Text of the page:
There are four additional grounds that give an organization the ability to lift a restriction: if the data subject gives consent, if there’s a need to maintain a legal defense, if there’s a need to protect a third party, or if there’s important public grounds for the EU or a member state. It should be noted that data storage processing activities are not subject to restriction request.

A fifth right that GDPR gives data subjects is the right to data portability. There are three conditions that have to be met for a valid portability request: the data subject has to have directly given their personal data to an organization, the legal basis for processing has to be consent or performance of a contract, and the organization has to be using automated means to process the personal data. “Automated” implies anything that’s not paper. If all three of those conditions are met, then an organization must provide either the data subject or the data subject’s request for another controller with a copy of their personal data in a commonly used format. Examples of commonly used formats include: XML, CSV, and JSON.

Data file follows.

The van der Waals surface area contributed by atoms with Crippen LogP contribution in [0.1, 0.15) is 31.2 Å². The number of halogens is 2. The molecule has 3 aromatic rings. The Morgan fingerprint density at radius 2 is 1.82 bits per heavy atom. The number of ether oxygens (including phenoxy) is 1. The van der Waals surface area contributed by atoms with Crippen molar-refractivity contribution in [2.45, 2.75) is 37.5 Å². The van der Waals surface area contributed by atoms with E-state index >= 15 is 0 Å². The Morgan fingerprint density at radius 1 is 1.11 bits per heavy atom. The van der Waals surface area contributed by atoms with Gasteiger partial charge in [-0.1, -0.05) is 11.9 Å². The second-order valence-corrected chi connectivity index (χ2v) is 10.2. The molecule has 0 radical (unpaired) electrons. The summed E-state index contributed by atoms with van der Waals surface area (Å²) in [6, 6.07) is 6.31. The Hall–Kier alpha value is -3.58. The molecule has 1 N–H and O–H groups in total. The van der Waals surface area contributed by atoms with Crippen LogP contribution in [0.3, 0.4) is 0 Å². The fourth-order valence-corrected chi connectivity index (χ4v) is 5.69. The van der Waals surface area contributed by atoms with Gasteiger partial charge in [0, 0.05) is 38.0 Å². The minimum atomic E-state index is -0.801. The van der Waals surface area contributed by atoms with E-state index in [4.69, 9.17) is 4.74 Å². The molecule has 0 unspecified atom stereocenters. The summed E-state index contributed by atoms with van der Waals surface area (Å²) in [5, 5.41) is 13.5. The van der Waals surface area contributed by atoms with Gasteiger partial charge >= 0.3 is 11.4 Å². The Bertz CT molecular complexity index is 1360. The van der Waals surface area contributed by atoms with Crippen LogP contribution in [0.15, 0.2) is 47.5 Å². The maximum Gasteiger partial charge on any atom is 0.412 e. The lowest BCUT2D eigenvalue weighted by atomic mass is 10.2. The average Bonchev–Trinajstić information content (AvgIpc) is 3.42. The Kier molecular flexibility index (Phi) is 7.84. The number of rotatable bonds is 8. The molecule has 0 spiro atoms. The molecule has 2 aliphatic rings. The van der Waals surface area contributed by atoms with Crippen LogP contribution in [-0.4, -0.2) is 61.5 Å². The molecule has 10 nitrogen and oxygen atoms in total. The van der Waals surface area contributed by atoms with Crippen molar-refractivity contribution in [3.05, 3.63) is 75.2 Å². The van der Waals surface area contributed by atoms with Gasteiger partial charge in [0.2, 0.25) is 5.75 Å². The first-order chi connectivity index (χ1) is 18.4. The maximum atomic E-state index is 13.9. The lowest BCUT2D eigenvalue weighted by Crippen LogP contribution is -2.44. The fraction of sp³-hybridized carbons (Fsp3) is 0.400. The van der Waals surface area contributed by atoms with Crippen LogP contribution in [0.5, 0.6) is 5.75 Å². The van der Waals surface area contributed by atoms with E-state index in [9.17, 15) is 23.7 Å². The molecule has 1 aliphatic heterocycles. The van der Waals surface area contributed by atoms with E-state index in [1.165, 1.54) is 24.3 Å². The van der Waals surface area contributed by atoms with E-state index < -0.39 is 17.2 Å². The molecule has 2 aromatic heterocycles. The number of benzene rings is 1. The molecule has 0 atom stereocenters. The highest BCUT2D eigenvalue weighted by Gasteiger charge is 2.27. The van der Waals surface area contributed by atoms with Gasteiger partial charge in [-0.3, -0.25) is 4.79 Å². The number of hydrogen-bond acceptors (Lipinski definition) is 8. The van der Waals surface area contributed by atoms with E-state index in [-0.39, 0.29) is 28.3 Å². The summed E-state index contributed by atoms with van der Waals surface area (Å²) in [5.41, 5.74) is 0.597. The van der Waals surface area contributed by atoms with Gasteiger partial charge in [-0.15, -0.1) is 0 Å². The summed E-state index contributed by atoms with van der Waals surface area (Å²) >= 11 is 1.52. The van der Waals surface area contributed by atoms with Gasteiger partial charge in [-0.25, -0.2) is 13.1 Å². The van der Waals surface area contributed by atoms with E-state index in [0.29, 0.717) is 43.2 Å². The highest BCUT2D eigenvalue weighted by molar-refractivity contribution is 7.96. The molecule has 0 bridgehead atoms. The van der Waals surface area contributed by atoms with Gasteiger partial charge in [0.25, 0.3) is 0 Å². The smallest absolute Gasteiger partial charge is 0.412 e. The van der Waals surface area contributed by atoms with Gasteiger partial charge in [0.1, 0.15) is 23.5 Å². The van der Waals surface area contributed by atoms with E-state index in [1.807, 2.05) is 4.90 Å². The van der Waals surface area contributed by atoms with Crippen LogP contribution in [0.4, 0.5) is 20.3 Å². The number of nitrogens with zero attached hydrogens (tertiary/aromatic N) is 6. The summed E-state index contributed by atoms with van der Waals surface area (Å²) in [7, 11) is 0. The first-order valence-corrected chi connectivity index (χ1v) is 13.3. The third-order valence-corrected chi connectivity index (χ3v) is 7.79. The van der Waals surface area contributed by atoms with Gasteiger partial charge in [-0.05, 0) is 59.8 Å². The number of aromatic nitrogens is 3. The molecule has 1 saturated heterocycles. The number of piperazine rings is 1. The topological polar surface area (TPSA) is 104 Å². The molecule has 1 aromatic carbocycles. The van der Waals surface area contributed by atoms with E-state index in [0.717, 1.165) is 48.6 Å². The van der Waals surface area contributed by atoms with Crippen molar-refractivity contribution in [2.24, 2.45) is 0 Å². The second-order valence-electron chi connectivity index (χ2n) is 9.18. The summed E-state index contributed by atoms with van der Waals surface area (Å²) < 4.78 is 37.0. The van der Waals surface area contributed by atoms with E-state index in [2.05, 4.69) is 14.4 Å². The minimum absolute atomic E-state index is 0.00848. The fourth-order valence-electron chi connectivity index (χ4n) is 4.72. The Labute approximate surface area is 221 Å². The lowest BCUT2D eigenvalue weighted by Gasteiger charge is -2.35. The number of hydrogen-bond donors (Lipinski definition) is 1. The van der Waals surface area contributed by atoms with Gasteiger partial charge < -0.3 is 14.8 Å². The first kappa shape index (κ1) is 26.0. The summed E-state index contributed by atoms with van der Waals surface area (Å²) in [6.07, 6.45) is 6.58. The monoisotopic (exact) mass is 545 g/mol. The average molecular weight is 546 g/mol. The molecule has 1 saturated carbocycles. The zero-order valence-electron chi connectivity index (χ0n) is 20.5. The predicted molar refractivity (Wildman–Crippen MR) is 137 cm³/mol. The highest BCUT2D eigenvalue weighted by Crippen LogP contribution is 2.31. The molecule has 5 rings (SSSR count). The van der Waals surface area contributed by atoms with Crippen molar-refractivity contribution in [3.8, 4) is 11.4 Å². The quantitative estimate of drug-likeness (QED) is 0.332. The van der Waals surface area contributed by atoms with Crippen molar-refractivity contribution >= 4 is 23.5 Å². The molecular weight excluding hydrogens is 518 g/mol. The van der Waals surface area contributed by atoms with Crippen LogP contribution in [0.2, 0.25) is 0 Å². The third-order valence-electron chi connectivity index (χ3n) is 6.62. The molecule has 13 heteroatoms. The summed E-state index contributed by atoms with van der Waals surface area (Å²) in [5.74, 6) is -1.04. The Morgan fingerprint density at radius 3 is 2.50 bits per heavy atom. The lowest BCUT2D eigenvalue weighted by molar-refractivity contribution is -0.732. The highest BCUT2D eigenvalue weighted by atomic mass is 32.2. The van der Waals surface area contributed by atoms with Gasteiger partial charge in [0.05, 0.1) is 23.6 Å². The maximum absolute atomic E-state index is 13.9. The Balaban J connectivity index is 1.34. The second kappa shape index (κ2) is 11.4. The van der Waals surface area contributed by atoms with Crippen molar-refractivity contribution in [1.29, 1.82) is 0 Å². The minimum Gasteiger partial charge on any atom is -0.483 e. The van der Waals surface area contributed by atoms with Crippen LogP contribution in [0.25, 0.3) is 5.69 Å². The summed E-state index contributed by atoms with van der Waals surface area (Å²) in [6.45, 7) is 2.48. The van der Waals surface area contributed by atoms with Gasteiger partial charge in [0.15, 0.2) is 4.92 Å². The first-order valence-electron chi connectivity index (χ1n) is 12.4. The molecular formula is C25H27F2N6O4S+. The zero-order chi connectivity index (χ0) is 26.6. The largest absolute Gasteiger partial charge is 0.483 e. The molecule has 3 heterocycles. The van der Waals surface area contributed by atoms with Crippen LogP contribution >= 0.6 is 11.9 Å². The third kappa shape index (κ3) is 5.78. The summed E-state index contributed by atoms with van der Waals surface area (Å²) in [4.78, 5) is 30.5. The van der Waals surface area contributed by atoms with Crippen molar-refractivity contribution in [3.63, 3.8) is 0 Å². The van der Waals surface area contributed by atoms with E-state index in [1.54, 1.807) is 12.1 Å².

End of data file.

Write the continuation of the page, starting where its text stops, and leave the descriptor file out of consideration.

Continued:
A sixth right that GDPR gives data subjects is the right to object to processing activities. This right is broken down into both the right to object and the right to object to automated decision-making. First, we’ll talk about the right to object generally. Data subjects may object to any processing of their personal data by an organization if that processing is based on legitimate interest and there are not any overriding reasons to reject the data subject’s request for objection. The easiest right to handle of all is the right to handle the objection to direct marketing. In this case, there are no objections and there are no exceptions. If a controller receives an objection to direct marketing, the controller must – as soon as practically possible and within the required time frame – cease marketing to that data subject. Again, there are no conditions and there are no exceptions.